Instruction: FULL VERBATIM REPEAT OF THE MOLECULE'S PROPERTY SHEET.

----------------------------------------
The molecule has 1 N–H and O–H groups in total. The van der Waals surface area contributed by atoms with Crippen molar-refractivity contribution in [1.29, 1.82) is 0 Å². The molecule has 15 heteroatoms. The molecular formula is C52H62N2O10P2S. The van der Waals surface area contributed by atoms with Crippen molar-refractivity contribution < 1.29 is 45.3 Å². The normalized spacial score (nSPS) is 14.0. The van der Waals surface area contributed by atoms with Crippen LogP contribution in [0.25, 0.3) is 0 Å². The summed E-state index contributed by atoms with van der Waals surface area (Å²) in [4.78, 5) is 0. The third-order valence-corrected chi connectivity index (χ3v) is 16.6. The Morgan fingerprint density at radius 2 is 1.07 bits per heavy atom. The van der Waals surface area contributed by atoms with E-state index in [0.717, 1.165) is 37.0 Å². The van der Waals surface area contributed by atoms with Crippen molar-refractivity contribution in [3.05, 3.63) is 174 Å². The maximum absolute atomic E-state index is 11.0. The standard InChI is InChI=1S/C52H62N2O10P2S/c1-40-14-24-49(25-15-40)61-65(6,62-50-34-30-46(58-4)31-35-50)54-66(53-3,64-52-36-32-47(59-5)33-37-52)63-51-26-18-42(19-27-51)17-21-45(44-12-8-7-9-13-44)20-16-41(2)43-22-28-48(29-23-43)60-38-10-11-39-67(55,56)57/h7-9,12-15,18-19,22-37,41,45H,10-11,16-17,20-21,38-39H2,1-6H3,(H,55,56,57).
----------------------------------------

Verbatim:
The molecule has 1 N–H and O–H groups in total. The van der Waals surface area contributed by atoms with Crippen molar-refractivity contribution in [1.29, 1.82) is 0 Å². The molecule has 15 heteroatoms. The molecular formula is C52H62N2O10P2S. The van der Waals surface area contributed by atoms with Crippen molar-refractivity contribution < 1.29 is 45.3 Å². The normalized spacial score (nSPS) is 14.0. The van der Waals surface area contributed by atoms with Crippen LogP contribution in [0.25, 0.3) is 0 Å². The summed E-state index contributed by atoms with van der Waals surface area (Å²) in [4.78, 5) is 0. The third-order valence-corrected chi connectivity index (χ3v) is 16.6. The Morgan fingerprint density at radius 2 is 1.07 bits per heavy atom. The van der Waals surface area contributed by atoms with E-state index in [0.717, 1.165) is 37.0 Å². The van der Waals surface area contributed by atoms with Crippen molar-refractivity contribution in [3.05, 3.63) is 174 Å². The maximum absolute atomic E-state index is 11.0. The standard InChI is InChI=1S/C52H62N2O10P2S/c1-40-14-24-49(25-15-40)61-65(6,62-50-34-30-46(58-4)31-35-50)54-66(53-3,64-52-36-32-47(59-5)33-37-52)63-51-26-18-42(19-27-51)17-21-45(44-12-8-7-9-13-44)20-16-41(2)43-22-28-48(29-23-43)60-38-10-11-39-67(55,56)57/h7-9,12-15,18-19,22-37,41,45H,10-11,16-17,20-21,38-39H2,1-6H3,(H,55,56,57).